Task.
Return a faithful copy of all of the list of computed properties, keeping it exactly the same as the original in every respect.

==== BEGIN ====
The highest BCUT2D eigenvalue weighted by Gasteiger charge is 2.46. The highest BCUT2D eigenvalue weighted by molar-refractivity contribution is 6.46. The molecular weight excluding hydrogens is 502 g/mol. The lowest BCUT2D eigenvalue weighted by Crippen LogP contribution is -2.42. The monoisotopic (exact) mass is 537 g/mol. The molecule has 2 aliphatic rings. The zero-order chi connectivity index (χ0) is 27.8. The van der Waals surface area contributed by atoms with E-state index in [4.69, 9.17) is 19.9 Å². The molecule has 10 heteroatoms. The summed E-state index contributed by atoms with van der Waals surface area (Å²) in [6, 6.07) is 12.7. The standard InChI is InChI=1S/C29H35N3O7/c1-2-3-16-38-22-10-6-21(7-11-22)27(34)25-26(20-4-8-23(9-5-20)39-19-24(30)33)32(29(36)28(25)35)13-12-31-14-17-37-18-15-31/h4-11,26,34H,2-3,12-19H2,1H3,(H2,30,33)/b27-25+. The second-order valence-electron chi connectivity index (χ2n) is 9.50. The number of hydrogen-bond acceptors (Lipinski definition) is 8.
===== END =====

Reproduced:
The highest BCUT2D eigenvalue weighted by Gasteiger charge is 2.46. The highest BCUT2D eigenvalue weighted by molar-refractivity contribution is 6.46. The molecular weight excluding hydrogens is 502 g/mol. The lowest BCUT2D eigenvalue weighted by Crippen LogP contribution is -2.42. The monoisotopic (exact) mass is 537 g/mol. The molecule has 2 aliphatic rings. The zero-order chi connectivity index (χ0) is 27.8. The van der Waals surface area contributed by atoms with E-state index in [4.69, 9.17) is 19.9 Å². The molecule has 10 heteroatoms. The summed E-state index contributed by atoms with van der Waals surface area (Å²) in [6, 6.07) is 12.7. The standard InChI is InChI=1S/C29H35N3O7/c1-2-3-16-38-22-10-6-21(7-11-22)27(34)25-26(20-4-8-23(9-5-20)39-19-24(30)33)32(29(36)28(25)35)13-12-31-14-17-37-18-15-31/h4-11,26,34H,2-3,12-19H2,1H3,(H2,30,33)/b27-25+. The second-order valence-electron chi connectivity index (χ2n) is 9.50. The number of hydrogen-bond acceptors (Lipinski definition) is 8.